"White like calamity. White like absolution." (a poem for you)

Loves, I'm sorry for abandoning the blog over the past week. It was the week before fall break & the end of a school quarter, so I'm afraid my teachers thought it reasonable to suddenly pile a veritable avalanche of homework on all of us. I found it rather difficult to dig my way out in time to get to a computer. Regardless, here I am with a poem to make up for being gone!

I think you know that these past few weeks have been fraught with tension & anxiety. So this poem, strung out of a sleepless moment sometime past the midnight hours, is somewhat a reflection of that.

(It is about November, though it is still October at the moment, because apparently my panicking, sleep-deprived brain found that to be the most logical poetic option. I... do not even know. But I hope you enjoy it.)

One more thing: in order to celebrate the advent of fall break, my family is taking a mini-roadtrip to a lovely coast off of Malaysia. We are leaving tomorrow & staying till Tuesday; I am mainly planning on sunbathing, drinking copious amounts of lemonade, binge-reading superhero comics.

I am leaving my computer at home, just for a bit of a break—but of course, I will see you once more on Tuesday or Wednesday.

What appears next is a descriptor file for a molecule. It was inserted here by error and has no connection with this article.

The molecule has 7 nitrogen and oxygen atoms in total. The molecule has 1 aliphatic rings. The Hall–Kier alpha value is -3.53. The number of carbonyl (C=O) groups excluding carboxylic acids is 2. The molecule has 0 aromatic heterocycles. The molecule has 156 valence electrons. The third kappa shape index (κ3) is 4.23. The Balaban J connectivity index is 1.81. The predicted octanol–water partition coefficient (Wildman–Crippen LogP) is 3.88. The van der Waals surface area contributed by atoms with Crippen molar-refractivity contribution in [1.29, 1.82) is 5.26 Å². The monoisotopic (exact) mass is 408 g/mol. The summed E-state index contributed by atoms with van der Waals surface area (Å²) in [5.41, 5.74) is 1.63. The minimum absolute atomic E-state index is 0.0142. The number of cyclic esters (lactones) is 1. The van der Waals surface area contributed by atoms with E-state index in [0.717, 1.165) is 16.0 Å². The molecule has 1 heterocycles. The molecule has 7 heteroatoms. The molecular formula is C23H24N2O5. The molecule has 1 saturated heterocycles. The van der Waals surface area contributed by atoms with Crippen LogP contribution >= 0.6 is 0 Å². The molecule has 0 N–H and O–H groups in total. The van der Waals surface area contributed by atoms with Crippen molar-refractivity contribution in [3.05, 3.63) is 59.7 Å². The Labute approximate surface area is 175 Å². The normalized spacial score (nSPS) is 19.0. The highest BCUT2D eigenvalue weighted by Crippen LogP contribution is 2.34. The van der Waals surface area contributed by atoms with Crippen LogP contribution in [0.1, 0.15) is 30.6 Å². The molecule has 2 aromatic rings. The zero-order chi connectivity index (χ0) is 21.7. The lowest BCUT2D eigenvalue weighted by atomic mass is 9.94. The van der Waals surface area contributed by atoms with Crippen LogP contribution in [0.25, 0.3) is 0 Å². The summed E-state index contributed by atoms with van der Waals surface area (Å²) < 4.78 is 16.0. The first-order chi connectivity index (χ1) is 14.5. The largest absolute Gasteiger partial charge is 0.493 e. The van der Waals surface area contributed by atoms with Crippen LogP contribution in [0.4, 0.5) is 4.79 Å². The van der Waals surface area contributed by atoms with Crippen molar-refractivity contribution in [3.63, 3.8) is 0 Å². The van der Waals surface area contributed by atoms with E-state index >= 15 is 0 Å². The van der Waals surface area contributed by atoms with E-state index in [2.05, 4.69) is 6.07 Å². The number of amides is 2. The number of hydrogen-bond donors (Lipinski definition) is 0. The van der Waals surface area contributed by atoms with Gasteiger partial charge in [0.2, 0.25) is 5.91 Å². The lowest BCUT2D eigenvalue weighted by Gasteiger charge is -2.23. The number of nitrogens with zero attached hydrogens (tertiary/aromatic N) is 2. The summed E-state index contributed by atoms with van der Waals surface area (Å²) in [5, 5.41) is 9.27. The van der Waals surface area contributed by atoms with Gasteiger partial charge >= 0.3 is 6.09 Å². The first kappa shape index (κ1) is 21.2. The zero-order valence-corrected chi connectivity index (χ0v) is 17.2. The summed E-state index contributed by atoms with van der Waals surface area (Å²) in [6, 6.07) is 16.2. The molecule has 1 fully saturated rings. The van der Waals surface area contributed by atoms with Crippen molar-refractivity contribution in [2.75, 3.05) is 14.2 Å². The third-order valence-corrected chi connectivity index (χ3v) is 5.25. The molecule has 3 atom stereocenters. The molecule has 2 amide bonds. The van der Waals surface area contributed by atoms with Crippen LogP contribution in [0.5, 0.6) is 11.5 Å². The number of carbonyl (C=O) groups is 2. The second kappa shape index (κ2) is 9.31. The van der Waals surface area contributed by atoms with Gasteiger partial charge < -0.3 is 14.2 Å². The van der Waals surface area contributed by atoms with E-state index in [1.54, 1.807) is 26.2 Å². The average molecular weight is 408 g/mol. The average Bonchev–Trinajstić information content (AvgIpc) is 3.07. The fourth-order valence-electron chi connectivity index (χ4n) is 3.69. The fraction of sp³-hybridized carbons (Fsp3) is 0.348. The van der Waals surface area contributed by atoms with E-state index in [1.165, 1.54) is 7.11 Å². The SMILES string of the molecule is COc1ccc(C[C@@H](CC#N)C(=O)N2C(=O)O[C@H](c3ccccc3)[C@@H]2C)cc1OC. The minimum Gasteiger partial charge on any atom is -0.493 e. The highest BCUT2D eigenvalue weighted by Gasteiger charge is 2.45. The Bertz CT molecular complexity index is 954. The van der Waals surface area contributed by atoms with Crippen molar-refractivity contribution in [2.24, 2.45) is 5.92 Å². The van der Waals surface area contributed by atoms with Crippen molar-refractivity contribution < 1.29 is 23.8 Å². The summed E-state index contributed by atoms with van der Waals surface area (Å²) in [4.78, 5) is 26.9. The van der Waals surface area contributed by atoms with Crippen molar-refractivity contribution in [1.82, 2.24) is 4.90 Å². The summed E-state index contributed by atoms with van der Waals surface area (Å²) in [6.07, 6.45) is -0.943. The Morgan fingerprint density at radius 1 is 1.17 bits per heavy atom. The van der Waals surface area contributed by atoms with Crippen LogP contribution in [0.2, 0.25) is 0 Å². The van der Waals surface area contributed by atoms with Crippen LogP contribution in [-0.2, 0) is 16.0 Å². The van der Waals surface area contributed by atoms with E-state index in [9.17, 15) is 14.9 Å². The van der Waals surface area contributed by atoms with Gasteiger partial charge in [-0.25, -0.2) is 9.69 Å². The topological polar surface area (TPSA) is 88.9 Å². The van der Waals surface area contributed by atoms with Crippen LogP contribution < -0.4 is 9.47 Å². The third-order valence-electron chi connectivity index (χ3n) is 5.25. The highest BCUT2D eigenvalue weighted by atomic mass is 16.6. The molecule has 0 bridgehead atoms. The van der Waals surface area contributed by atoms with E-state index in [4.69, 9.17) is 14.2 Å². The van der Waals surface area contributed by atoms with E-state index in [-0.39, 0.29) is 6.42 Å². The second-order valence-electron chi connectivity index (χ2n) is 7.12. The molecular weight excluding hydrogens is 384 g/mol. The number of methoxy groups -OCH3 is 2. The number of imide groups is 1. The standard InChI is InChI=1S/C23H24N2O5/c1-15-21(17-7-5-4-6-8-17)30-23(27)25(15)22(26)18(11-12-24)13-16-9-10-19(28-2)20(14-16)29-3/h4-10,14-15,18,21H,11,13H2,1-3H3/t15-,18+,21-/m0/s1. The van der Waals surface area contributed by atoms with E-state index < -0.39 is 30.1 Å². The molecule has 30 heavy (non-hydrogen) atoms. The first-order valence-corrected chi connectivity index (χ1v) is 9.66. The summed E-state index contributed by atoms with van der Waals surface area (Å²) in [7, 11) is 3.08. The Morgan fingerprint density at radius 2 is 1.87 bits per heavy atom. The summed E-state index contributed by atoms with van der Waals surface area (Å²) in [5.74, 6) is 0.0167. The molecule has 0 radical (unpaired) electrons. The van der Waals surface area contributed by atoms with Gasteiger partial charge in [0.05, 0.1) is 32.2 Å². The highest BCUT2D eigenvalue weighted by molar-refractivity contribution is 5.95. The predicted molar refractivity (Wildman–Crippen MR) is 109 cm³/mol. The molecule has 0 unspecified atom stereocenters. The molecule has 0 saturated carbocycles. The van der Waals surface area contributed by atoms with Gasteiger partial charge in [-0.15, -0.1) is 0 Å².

Have a wonderful weekend. Back next week with photographs to share & stories to tell. xx

 

The Wolf Pack Welcomes November 

This is the softest act of violence:
frost undressing the bones of the city.
Quiet things humming beneath
half-lit snowdrifts. I will crack open
the muzzle of night until the moon
tumbles forth, downhill to daylight,
old wounds in a new cradle.
November is blue-black playing
tag with pristine white. White like
calamity. White like absolution.

Somewhere a place I once stood
is freezing to death, its cries muffled by
winter’s poor imitation of familiarity.
A wolf serenades the tender underbelly
of night, an ode to her oblivious prey.
Somewhere ghost-shadows soft as sin
shatter against the sickle-sharp moon.
Somewhere train tunnels are oozing
unsaid things, and I feel so much lighter
when the horizon is the only dagger.

You are warning me to run as fast as I can.
You telling me to save myself. Here
the sidewalk cracks are naked and
drowning in helpless snow. Here
I cannot tell the difference between
manholes and heart holes, but November
pounces clumsy, howls loud enough
to almost be mistaken for one of us.

Today I met an old man with lungs like
a crooked-sharp catastrophe. He said to me
this city will swallow me whole if I do not
listen to the wolves. He said to me child,
they tear apart every bright thing they touch.
Believe me.

And I smiled at him with fangs like
sugared frost, shredded his snow-soft disguise
until all that was left was a cold grey month
teetering on the edge of starvation. I howled
the bitterest kind of victory: oh, I know.
I am already one of them.